The plaintiff filed suit against Dr. Kellum alleging both battery/lack of consent and that Dr. Kellum's services “fell below the standards of reasonable care and practice in this community.” She asserted in answers to the defendant's interrogatories that Dr. Kellum did not inform her that all thirty-two teeth were to be extracted during a single procedure. The plaintiff maintained that she would not have consented to having a full extraction during a single office visit. Following the plaintiff's release from the hospital, Dr. Kellum completed the extractions in a series of separate appointments.
Dr. Kellum filed a motion for summary judgment supported by what can best be described as a conclusory affidavit. A memorandum in support of the motion argued that the plaintiff had “failed to state specifically what the applicable standard of care in this case was.” The memorandum also alleged that the plaintiff had failed to allege specifically what actions by Dr. Kellum deviated from the applicable standard of care. The motion was supported by Dr. Kellum's affidavit that merely stated: (1) that her treatment was “administered in a recognized and approved form accepted and followed by [sic] significant segment of the profession” of which she practices; (2) if the plaintiff “sustained any injury or damage, it was not related ․ or caused by ․ any negligence” on Dr. Kellum's part; and (3) that her treatment of the plaintiff did not fail to meet the appropriate standard of care. Dr. Kellum's affidavit neither set forth a standard of care nor alleged that the plaintiff authorized a full extraction.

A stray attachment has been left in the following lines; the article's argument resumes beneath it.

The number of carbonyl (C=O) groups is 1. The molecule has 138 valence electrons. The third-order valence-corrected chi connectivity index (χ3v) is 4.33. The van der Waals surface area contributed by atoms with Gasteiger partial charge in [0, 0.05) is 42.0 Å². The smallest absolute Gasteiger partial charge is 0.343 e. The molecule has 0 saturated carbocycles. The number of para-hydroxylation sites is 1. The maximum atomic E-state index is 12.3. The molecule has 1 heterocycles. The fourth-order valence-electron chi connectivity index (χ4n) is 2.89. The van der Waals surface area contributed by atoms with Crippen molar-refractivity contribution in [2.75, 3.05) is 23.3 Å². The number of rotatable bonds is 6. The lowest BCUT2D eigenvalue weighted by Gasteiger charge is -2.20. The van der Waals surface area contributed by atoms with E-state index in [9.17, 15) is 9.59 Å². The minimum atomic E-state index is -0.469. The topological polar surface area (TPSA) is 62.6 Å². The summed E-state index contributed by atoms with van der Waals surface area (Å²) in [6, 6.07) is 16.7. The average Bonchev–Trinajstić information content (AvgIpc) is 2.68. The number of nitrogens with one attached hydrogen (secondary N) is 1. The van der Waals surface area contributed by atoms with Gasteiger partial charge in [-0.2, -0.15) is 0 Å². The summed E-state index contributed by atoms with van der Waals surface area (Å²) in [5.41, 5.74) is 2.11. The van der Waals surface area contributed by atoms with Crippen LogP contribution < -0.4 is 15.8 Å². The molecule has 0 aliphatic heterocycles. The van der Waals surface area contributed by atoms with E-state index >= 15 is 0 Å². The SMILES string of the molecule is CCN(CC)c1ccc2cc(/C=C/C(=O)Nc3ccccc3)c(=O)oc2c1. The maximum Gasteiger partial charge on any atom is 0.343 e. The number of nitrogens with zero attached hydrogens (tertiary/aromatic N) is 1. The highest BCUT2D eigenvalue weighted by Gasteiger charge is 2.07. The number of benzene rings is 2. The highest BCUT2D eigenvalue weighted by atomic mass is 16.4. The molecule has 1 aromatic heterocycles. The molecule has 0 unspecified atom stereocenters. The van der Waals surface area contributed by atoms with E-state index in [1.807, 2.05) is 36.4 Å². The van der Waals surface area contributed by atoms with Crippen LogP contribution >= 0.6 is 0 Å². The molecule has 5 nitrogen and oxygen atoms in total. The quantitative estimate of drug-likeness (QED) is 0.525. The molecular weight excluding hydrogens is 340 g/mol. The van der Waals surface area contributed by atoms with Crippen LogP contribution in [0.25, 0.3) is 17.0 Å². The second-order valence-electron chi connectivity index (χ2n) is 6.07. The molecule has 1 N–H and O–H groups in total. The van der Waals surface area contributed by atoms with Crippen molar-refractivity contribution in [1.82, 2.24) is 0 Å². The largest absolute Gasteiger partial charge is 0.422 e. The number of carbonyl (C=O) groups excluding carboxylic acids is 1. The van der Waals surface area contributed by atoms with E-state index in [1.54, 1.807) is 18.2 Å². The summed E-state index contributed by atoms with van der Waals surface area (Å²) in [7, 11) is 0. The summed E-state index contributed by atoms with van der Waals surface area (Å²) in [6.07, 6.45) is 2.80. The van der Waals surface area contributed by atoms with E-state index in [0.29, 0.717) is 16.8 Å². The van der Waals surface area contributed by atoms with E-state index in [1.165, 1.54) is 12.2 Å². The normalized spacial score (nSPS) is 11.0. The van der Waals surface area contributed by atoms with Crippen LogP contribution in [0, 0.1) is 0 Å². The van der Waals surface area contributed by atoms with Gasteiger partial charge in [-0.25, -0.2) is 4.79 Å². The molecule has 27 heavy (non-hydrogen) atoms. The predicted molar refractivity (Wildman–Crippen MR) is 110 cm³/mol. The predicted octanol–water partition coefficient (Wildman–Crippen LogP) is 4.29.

The trial court granted the defendant's motion for summary judgment finding that there were no “genuine issues of material fact.” The plaintiff apparently abandoned the medical malpractice issue on appeal but did assert that the trial court erred in dismissing the battery/consent issue. The Court of Appeals found that the plaintiff failed “to come forward with evidence, in the form of an expert opinion,” and affirmed the trial court's dismissal.